3. Communication
Pros: Actions speak louder than words. Judge this person’s actions more than his or her communication style. Besides, whatever happened
Maybe it’s time for that person to step up — or step off.
to our admiration for a little mystery? Just because someone’s a reluctant communicator doesn’t mean that person is weak, withdrawn, or arrogant.

Cons: If your love interest won’t communicate with you when you need it, in the way you need to be communicated with, that can feel very lonely. It’s challenging to connect if the other person prefers shorter conversations to longer ones, or emails and texts to talking on the phone.

Red Flag: Communication styles aside, if someone’s lack of action and communication leads you to seriously doubt his or her interest in you, maybe it’s time for that person to step up — or step off.

4. Socializing
Pros: Your schedule won’t be constantly hijacked by the introvert’s need to involve the world in every conversation, dinner and activity. Quiet time means more time for the two of you to bond and develop intimacy, which can serve any budding relationship well. Plus, the down time gives you time to yourself, to spend with your friends, and to enjoy your independence.

Cons: Your social agenda might be limited. When you want company, someone shyer might crave solitude. An introvert might be the last to say hello to others at a party and the first to bolt for the door, even if you take the party pressure off by encouraging that person to act naturally and engage with others at a level that feels comfortable.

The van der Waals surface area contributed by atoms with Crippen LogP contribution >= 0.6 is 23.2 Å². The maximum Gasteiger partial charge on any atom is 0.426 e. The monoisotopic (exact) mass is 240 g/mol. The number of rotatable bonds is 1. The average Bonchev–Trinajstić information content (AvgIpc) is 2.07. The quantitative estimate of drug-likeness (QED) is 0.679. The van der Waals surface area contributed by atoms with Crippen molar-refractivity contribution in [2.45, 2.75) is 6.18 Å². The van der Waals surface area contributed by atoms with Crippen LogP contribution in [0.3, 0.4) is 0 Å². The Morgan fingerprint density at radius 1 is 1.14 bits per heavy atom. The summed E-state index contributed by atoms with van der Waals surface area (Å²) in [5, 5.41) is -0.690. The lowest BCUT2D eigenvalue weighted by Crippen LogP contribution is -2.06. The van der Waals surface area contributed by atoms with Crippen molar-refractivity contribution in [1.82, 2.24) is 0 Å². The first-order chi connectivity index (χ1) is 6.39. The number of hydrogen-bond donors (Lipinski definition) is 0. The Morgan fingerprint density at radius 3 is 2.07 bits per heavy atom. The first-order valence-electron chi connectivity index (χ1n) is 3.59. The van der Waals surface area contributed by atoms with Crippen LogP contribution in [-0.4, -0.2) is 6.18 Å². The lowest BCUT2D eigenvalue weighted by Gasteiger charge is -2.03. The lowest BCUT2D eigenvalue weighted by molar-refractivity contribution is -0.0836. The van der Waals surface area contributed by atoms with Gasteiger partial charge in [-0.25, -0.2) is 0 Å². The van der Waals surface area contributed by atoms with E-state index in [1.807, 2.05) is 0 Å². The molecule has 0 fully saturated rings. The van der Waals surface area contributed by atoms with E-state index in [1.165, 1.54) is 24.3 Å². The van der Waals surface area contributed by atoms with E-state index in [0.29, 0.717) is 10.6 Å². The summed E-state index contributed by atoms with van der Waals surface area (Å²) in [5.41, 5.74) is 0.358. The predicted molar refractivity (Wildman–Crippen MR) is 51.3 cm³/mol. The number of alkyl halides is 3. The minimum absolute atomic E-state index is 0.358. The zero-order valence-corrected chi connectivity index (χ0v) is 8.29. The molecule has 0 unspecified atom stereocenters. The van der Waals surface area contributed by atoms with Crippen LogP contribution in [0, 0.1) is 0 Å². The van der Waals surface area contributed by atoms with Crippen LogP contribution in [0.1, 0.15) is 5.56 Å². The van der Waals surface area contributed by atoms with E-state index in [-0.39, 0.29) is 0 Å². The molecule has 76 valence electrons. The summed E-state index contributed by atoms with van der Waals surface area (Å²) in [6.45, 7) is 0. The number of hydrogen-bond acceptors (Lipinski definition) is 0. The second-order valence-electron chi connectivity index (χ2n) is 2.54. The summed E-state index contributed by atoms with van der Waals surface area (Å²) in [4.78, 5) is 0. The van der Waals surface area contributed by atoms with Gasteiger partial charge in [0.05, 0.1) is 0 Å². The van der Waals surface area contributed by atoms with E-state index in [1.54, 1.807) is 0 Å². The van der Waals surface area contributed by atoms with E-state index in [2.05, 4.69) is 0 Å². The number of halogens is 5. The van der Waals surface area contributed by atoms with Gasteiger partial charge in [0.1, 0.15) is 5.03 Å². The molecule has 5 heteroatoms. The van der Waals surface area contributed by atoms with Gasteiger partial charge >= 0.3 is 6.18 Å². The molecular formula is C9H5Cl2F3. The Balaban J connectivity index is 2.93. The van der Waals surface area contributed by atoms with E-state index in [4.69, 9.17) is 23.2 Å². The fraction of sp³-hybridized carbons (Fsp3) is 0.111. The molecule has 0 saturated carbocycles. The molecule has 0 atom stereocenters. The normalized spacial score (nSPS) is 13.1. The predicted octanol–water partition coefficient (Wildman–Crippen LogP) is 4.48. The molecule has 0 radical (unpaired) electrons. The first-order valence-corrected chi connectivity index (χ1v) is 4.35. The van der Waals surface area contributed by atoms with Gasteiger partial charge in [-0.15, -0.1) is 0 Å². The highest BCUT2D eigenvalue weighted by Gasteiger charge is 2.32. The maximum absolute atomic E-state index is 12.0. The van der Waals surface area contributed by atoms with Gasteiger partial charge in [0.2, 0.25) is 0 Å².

Red Flag: If you feel isolated — as if it’s you and this one person against the world — then beware. Sequestered honeymoons can feel sexy and fun at first, but it’s hard to live full-time on an island with a population of two.

5. Conflict
Pros: Chances are that an introvert’s response to conflict, while slow in coming, will be a thoughtful one.

Cons: If you need to work out something right away, good luck. Introverts tend to need time for processing information before responding, so you might find yourself revisiting an argument from three days ago as if it were still fresh. It IS fresh — to an introvert.

Red Flag: Healthy arguments play a natural part in any relationship, but they require gaining closure of some sort for both parties. If you’re not careful and insistent on settling conflicts, nothing ever gets resolved… which can lead to resentment and distrust.

Assuming you make it through the initial dating stages, how does an extrovert build a lasting relationship with an introvert?

There are two important things to consider:
  1. In the “I to E” continuum, you can be at one extreme or another — or lean more toward one or land somewhere in the middle (which is the more likely option). If one of the two traits is dominant, you can learn how to develop the other.
  2. There’s no “right” or “wrong,” there are just different approaches. Understanding the “I and E” traits will help you see people for who they are and not take reactions too personally.
Want to read the other side of this story? Read Tips for dating an extrovert.


Dave Singleton, an award-winning writer and columnist for Match.com since 2003, is the author of two books on dating and relationships. Visit Dave’s website and send your dating questions and comments to him at davesingleton.writer@gmail.com.